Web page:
Tag Archives: Risk management

Return To Service

The Maule is back in the air, thanks to Missionary Aviation Repair Center (MARC) in Soldotna. The flight home went great (for the most part) and I plan to put the skis on soon. Maybe before Christmas but with the lack of snow and cold we will see.

After having so much work done at this annual inspection (new crankshaft, new Emergency Locator Transmitter, cleaning up some of the preheater wiring, fixing the auto pilot… the list goes on and on) we decided to do a “return to service” flight before I headed across the wilds of Alaska. Everything checked out and the trip home was uneventful, well almost…

Flight Log
Click to open flight log in Google Earth

Mechanically things went great. The weather was, well the weather was typical, it was difficult.  I was able to get on top of a fog layer that had all of South Central Alaska socked in. It was clear above and the Alaska Range was out and beautiful. The Interior was covered by a thick blanket of weather too and I wasn’t going to be able to get down without picking up a clearance from Anchorage Center.

It took a little back and forth over the radio but I was able to get my clearance and start the process of shooting the instrument approach (RNAV 4L).  By this time it was dark (4:15pm) and there was some light snow falling. This is where I really appreciated having the auto pilot issues resolved.  I knew that I would pop out under the cloud layer in plenty of time to set up for a normal landing but I was curious about the runway conditions. When I left home the day before the city hadn’t completed the snow removal.

VFR on top
Flying home above the weather.

As I entered the holding pattern to descend to the initial approach fix I started picking up ice on the airframe and windshield.  I mentioned it to Center and asked if I could expedite my decent to get out of the clouds. They gave me the latitude to do what I needed to get out of the ice. When I popped out of the clouds I could only see out of two 3″ holes in the windshield.  The heater/defroster in the Maule is more suited for the tropics than the arctic. No problem, the auto pilot was doing a great job keeping me on the approach and I knew that I could keep it lined up on landing because of the runway edge lighting.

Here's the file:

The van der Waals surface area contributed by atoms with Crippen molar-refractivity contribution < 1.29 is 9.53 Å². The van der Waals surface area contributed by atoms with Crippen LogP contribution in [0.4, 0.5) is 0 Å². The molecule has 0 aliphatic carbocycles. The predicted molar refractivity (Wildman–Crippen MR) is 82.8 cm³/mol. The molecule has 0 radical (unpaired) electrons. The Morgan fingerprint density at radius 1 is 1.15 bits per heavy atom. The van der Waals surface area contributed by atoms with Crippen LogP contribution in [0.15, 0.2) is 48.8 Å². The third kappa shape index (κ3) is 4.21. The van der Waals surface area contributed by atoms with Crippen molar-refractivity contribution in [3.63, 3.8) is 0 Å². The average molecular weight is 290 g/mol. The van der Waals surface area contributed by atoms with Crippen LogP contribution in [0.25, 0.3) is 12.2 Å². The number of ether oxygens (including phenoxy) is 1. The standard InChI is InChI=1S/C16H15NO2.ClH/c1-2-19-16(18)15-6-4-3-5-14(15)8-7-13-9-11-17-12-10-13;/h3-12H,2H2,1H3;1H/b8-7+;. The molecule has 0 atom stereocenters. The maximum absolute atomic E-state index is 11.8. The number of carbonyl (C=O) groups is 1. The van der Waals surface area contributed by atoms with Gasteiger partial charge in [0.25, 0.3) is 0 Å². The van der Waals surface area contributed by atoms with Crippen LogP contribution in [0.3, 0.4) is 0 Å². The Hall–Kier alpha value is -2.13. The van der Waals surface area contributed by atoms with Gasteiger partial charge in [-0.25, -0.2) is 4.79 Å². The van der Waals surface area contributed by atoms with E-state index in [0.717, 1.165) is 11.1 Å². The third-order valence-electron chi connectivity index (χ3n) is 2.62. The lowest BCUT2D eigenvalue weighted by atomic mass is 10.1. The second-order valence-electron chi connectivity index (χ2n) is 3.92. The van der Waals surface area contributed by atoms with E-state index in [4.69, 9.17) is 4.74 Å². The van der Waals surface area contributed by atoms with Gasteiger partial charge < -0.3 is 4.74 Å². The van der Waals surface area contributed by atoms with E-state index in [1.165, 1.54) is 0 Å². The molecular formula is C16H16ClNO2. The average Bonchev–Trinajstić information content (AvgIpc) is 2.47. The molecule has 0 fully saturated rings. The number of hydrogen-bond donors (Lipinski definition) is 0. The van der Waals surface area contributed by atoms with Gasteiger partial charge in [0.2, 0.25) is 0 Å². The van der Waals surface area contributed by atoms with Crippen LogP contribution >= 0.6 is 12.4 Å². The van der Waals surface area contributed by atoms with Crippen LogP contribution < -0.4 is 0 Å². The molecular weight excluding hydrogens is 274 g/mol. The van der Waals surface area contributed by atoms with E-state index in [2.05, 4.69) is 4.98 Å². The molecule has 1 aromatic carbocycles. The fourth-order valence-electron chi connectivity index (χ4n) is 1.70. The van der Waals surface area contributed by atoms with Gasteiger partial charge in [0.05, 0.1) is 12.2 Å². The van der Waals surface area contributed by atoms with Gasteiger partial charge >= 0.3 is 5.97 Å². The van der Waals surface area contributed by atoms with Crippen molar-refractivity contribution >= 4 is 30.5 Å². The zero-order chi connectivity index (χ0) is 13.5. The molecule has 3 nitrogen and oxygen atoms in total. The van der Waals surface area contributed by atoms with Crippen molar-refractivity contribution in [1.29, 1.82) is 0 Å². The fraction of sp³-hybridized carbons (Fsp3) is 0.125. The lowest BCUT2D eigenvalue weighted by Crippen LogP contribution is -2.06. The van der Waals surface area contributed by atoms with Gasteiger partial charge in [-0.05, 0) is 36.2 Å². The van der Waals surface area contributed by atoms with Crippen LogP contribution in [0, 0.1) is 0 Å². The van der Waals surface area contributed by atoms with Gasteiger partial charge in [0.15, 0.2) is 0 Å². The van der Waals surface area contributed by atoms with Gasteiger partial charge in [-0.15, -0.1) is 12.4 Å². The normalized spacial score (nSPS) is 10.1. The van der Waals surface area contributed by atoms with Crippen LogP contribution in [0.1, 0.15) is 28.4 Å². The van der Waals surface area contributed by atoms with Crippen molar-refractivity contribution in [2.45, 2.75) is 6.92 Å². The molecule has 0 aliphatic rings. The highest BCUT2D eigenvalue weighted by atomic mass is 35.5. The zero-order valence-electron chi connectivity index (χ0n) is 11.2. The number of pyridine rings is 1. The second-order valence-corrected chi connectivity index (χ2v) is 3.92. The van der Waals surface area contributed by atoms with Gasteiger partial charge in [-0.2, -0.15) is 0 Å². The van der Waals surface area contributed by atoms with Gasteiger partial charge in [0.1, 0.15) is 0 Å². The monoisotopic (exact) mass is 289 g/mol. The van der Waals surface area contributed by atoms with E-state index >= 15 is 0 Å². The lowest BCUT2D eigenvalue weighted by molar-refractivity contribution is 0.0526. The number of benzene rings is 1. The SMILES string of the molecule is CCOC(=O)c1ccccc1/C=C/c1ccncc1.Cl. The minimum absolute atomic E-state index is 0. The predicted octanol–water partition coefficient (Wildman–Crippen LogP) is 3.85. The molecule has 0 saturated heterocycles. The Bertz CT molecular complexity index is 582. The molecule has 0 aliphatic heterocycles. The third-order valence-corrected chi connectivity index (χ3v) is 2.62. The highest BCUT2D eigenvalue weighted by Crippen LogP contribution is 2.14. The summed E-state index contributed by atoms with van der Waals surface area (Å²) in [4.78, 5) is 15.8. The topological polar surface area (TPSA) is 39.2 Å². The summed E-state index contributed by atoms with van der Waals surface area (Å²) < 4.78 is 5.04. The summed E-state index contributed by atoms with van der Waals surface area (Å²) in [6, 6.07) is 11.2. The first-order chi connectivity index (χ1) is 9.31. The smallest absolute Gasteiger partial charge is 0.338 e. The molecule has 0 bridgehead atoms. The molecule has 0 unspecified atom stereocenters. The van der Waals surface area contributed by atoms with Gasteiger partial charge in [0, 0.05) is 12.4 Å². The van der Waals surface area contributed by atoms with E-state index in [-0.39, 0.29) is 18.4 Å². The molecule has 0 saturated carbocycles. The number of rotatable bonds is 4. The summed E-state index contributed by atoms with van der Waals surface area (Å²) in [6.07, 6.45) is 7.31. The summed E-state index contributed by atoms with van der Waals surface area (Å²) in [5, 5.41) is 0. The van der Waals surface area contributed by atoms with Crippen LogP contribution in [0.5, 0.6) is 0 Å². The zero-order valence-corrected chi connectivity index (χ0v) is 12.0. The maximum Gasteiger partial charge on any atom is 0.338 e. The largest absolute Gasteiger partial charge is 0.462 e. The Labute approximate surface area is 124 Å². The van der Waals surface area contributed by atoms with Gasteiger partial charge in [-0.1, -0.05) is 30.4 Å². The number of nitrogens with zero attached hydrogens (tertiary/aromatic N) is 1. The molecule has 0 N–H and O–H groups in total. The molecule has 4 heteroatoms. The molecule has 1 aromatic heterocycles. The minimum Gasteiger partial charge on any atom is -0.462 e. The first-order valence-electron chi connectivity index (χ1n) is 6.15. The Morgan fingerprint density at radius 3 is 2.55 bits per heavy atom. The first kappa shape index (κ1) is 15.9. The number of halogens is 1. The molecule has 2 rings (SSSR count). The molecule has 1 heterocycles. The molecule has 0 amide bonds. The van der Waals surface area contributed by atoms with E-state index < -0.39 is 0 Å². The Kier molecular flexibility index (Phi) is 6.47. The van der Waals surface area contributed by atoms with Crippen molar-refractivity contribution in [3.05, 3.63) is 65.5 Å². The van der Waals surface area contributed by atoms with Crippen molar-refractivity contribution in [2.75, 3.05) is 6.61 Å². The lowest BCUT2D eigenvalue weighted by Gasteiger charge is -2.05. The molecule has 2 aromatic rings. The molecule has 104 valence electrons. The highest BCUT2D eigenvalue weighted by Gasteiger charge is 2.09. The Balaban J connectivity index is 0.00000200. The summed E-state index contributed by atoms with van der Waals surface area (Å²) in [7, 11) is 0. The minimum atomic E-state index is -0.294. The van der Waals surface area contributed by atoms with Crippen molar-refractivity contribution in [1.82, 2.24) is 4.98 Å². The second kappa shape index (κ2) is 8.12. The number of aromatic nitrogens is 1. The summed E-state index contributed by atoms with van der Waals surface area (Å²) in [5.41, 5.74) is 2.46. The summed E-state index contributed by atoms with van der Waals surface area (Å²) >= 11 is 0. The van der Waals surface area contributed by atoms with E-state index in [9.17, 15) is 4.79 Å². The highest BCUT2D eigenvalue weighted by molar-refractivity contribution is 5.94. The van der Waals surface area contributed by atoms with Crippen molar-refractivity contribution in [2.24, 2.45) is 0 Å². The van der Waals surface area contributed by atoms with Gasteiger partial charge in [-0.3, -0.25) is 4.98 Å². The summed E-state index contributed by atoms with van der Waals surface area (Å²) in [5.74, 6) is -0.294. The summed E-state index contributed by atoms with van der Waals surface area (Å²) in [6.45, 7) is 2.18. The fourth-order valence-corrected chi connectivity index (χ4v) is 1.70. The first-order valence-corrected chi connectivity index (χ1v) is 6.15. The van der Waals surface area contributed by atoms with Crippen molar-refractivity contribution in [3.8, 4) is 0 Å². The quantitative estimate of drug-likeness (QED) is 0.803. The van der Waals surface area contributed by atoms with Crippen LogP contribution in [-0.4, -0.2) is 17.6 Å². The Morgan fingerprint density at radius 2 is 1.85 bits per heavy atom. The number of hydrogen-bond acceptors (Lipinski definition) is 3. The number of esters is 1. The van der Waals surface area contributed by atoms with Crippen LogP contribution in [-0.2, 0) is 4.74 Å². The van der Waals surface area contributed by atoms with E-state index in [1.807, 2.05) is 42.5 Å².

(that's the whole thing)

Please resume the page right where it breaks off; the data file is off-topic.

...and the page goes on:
At this point I am remembering again that the runway wasn’t completely cleared when I left the day before and I knew that the ski strip was too soft to land on without skis and I was not sure what I was going to find when I needed to land. I was carrying a little extra speed (70 knots vs 50 knots) because of the ice accumulation and I could only see through what were essentially peep holes. I quickly found out what I was dealing with as I disengaged the auto pilot and started the landing sequence.  You guessed it, the runway had not been finished and it appeared to have quite a bit of new snow on it.  As I flared to land the runway edge lighting disappeared. It took me a bit to realize that 3′ snow berms were blocking me from seeing the only reference I had to keep moving in a straight line.  I could only see two red dots (a portion of the threshold lighting) at the far end of the runway. I was dancing very lightly on the rudder pedals to keep those red lights in the center of the peep holes.  My efforts to brake resulted in the tires skidding on the new snow so I had to coast to a stop. Talk about nerve-racking… I got stopped and turned around on the runway and started to taxi back to my parking area. I could only follow my tracks in the snow until the defroster started to overcome the ice on the windshield. When I got out of the airplane my knees were a little wobbly and I finished the prayer that I had been in for quite some time.